This tree has stood in this little spot of grass off Lincoln Avenue since approximately 1944. Since the university was founded 77 years before the tree’s birth, it was likely planted in this area to add an element of nature to the campus, not to mention all the other environmental benefits of having more planted trees. Trees can reduce the temperature of hot outdoor parks and streets, save water and reduce water pollution by mitigating the effects of runoff, reinforce the quality of the surrounding soil, and control erosion from rain and wind. Similarly, having an abundance of trees provides cleaner air for students and faculty, sequesters carbon to reduce environmental air pollution, and provides plenty of habitat for diverse species to make their homes on the campus. One thing that the university has strived to incorporate into its outdoor campus is a vast biodiversity of tree species. There are around 188 different tree species on the University of Illinois campus. A wide variety of trees is ideal for combating invasive species. As an example, the nonnative emerald ash borer preys on ash trees, and has decimated over 90% of the species in North America since its introduction in the early 2000s. With 188 different species, any threat to a tree species will not threaten the entire tree population on campus, since most of the planted species would not succumb to the threat. The American beech tree itself has a few harmful forces working against it. Beech bark disease is a major concern in the northeastern portion of the country, and beech leaf disease has been an up-and-coming predator that was first discovered in 2012 in Ohio. Beeches in general are also known to be negatively impacted by flooding and late spring frosts. If these trees were the only ones planted, the likelihood of all of the university’s foliage being killed would be quite high, so weaving biodiversity into the natural fabric of the campus helps keep the beeches alive and maintain the general tree-filled look of the university grounds. The beech’s nearest campus landmark, Allen Hall, is a well-known staple of a campus building. Construction began on the building in April of 1956, when this American beech was around 12 years old (Leetaru). The building opened in the spring of 1958 to house 699 college-aged women. Almost 700 women who attended the university in the late 1950s experienced this tree as a young, slowly growing piece of nature. It was not the voluminous canopy we see today, but a young tree growing up alongside the college women, just getting started on its long life on campus. On the other side of the canopy is Caffe Paradiso, a locally owned café that’s been open since August 1998, when the tree was around 54 years old (“Join the Team”). A well-loved Urbana study spot, Caffe Paradiso has been diligently serving patrons for 22 years, and it likely brought a huge shift to the life that the beech experienced daily. With more development comes more students, more people walking back-and-forth, chatting on their way to class and enjoying being outside in nature. The café’s introduction likely brought an abundance of attention to this little spot in Urbana and populated the area around the tree with liveliness.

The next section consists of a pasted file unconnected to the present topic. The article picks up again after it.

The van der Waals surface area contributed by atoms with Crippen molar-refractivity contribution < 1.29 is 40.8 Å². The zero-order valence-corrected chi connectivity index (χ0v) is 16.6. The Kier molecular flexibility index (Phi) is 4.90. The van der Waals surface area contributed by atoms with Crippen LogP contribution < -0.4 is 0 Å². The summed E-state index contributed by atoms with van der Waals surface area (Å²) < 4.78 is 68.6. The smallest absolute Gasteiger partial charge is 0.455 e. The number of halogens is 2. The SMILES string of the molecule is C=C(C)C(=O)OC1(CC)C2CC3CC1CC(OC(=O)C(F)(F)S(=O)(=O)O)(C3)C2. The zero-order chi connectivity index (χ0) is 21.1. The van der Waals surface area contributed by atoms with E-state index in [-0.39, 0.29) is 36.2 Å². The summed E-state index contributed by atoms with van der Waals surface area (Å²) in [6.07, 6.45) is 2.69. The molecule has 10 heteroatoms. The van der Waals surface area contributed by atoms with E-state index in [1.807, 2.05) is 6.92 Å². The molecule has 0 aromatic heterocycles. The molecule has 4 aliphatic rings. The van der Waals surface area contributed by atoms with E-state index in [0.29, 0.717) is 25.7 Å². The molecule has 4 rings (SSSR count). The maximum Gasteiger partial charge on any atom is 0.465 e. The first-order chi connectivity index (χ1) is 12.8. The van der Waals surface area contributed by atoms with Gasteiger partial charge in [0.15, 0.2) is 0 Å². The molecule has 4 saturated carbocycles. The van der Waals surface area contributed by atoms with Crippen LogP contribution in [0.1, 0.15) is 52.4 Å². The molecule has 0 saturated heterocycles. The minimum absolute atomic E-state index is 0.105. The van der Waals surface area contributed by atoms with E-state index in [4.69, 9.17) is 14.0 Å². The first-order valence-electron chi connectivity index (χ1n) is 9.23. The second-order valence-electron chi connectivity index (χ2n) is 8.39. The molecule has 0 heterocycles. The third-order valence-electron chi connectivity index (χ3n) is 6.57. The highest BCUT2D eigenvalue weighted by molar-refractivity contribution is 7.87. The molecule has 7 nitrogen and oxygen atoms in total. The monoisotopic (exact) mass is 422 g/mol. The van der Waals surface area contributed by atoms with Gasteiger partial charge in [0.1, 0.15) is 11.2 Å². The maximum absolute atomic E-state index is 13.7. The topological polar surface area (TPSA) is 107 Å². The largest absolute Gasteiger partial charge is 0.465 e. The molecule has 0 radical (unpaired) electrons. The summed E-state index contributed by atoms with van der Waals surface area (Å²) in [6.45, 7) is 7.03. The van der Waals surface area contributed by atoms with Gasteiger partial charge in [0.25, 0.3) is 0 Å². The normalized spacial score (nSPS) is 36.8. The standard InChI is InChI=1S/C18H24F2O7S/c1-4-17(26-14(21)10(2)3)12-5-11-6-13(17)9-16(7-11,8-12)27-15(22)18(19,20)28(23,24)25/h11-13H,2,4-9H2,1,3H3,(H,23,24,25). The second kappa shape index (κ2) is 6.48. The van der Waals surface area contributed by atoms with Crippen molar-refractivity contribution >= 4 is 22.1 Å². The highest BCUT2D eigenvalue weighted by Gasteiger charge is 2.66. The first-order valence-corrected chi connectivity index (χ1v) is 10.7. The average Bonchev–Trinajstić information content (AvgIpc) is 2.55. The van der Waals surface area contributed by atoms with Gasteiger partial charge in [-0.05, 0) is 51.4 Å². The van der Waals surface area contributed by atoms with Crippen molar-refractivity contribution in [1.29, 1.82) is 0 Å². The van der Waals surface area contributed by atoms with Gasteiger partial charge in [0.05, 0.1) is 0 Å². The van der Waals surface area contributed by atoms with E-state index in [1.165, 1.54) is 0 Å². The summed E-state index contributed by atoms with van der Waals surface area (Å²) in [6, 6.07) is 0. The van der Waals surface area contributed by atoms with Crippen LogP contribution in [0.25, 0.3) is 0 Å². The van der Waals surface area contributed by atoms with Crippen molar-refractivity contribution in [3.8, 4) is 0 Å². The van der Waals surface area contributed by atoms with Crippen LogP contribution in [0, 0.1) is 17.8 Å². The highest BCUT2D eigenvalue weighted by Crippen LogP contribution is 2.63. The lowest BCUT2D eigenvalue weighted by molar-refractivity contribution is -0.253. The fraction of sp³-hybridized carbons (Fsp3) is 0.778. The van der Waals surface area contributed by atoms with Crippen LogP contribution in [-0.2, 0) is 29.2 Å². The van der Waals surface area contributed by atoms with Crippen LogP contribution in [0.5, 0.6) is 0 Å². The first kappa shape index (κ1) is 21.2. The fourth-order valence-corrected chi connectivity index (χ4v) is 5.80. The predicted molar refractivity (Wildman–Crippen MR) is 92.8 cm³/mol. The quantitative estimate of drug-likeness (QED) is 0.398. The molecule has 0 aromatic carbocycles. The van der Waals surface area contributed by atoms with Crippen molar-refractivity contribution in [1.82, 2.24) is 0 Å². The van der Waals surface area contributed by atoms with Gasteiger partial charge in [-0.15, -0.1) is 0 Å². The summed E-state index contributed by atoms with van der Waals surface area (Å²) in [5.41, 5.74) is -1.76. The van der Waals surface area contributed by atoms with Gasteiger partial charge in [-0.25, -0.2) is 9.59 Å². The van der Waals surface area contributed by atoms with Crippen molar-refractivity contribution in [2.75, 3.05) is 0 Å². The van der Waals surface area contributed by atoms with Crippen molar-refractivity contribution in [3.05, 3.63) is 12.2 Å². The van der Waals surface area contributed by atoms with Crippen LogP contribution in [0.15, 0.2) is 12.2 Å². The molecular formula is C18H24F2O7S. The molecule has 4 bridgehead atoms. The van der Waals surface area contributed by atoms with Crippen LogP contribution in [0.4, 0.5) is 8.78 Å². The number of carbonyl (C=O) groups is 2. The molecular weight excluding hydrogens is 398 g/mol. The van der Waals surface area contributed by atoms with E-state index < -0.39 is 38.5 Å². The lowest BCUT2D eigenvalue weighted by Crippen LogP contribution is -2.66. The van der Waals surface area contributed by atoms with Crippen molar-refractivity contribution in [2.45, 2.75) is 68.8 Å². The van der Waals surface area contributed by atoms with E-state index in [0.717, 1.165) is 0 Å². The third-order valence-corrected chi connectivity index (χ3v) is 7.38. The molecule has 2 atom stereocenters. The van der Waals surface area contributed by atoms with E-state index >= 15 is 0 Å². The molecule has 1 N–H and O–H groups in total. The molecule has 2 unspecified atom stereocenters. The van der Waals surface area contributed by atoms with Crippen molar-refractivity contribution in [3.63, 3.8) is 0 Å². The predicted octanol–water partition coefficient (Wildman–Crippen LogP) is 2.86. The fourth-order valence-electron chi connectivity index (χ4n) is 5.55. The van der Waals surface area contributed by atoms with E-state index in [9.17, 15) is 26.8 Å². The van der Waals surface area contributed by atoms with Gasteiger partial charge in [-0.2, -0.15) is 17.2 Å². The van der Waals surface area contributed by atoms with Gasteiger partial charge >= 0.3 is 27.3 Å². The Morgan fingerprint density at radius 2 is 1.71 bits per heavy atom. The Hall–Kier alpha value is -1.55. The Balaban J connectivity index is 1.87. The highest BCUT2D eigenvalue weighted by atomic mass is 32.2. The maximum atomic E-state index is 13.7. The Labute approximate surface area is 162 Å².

Luckily for this beech tree, the future looks promising. In manufacturing, American beech trees are frequently used to make bentwood furniture because of the ease with which the wood can bend when it is steamed. However, this tree is unlikely to meet that same fate due to its importance to the campus. A famous beech tree in Kentucky lived until it was 325 years old, and only fell during a storm. If this tree can withstand the test of time as well as the one in Kentucky, it’s only about a quarter of the way through its lifespan. Without humans threatening its existence, it’s chances of a long, full life are much higher. What might this tree encounter in the next 70 years of its life? Where will the students and residents of this town be in their lives, what will life on campus look like? Though it’s hard for us to imagine life in 70 years, this tree will experience it all in a way that we never really can.


“Join the Team.” Caffe Paradiso,

Leetaru, Kalev. “Allen Residence Hall.” Allen Residence Hall: UIHistories Project Virtual Tour at the University of Illinois,

“Tree Age Calculator.” Good Calculators: Free Online Calculators,

TreeKeeper. 2020,